These 5 easy savings tips produced over $400 in monthly savings. Applying that directly to your highest interest rate student loan payment can make a world of difference. For example, a student loan balance of $30,000 with a 6% interest rate and $200 monthly payment would take 23 years to pay off with just the minimum payment. Applying that $400 on top of the minimum payment, the loan would now take just 5 years to pay off! (Calculations done on unbury.me) Truly astounding numbers and proof that making extra payments can drastically reduce the length of the loan and interest paid.
The other, and potentially more lucrative, side of debt repayment is making more money. You can only save a finite amount of money but earning potential can be endless. Making money can be more difficult and usually requires more work upfront, but the rewards can be well worth it. To go along with the theme of this post, however, here are a few painless ways to make more money that have worked for me and helped me pay down my debt faster:
-Work more: This is kind of a no-brainer but it is an option that is overlooked a lot of times. It really depends on the type of work you do and how much you get paid, but working just a few more hours a week can really help boost your monthly income. Some people recommend getting a second job to make more money, but that can have more costs associated with it such as a new commute, wardrobe etc. This should only be a temporary solution though as maintaining a good work-life balance is essential.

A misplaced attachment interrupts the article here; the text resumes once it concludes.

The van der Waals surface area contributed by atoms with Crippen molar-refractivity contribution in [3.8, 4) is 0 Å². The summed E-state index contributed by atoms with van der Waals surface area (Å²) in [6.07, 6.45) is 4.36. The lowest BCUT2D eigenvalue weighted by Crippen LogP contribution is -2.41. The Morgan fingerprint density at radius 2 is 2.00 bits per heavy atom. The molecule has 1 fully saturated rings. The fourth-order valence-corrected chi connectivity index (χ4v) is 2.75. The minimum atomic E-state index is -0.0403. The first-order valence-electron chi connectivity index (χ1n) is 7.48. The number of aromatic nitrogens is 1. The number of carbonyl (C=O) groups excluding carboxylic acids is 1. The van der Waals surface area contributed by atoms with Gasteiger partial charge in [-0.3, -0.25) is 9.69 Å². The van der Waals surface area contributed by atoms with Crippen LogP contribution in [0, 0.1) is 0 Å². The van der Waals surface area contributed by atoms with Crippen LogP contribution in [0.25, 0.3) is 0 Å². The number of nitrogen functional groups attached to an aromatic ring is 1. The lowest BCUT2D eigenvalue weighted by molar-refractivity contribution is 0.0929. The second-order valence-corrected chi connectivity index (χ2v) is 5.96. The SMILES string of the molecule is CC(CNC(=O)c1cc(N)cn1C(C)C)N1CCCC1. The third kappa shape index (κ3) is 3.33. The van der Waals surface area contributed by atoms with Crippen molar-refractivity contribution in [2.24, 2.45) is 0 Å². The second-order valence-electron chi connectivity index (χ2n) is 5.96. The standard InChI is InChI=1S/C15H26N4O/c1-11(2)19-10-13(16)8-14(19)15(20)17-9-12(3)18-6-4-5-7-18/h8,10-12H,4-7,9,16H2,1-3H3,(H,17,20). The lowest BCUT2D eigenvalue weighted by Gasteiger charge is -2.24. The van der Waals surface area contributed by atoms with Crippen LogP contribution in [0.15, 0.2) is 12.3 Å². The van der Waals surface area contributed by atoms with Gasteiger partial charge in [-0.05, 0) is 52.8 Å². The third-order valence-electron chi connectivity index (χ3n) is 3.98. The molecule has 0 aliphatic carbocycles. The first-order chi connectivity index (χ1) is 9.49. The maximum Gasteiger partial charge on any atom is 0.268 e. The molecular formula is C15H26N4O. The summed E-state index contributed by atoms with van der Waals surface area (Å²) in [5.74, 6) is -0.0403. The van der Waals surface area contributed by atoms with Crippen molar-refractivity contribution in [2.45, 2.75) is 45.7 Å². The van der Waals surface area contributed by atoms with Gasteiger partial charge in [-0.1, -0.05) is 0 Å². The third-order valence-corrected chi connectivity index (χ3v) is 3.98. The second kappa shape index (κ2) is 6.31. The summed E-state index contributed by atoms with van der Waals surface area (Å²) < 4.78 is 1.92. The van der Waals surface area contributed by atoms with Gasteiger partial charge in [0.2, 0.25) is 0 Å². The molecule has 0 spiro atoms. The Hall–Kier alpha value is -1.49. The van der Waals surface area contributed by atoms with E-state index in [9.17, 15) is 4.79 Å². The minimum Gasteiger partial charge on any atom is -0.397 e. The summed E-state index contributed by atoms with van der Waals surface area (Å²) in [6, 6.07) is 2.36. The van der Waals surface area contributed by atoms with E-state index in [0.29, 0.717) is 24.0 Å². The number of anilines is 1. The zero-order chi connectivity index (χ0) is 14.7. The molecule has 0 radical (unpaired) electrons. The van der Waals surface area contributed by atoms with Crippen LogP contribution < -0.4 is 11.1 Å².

-Sell stuff: This can be a great way to make some extra money as most people have a bunch of things lying around the house that can fetch some money. Old cell phones, video games, TV’s and furniture can make some decent money when sold on eBay or Craigslist. It takes some time to find what sells and what doesn’t, but it can be some nice bonus income once done right. De-cluttering your living space is a nice side effect to this option.
-Use your current skills: Making more money usually involves gaining new skills. But there is money to be had using the skills you already have. Have you always been really good at math or any other school subject? Find out if you can join a tutoring service or advertise on your own. Do you enjoy writing about sports or any other particular subject? Scour Craigslist for opportunities to write articles or reviews. All you have to do is think about what you’re really good at and find a way to make some money off of it. This can take some creativity but opportunities can range from consulting to tutoring a friends son.
Combining pain free ways to save and make money and applying that extra money to student loans can make all the difference in the world. It’s also important to know that getting rid of loans frees up even more money to attack more loans (my preferred choice) or for anything else you want to do.
Please leave a comment and share your saving and money making tips that can help pay off debt!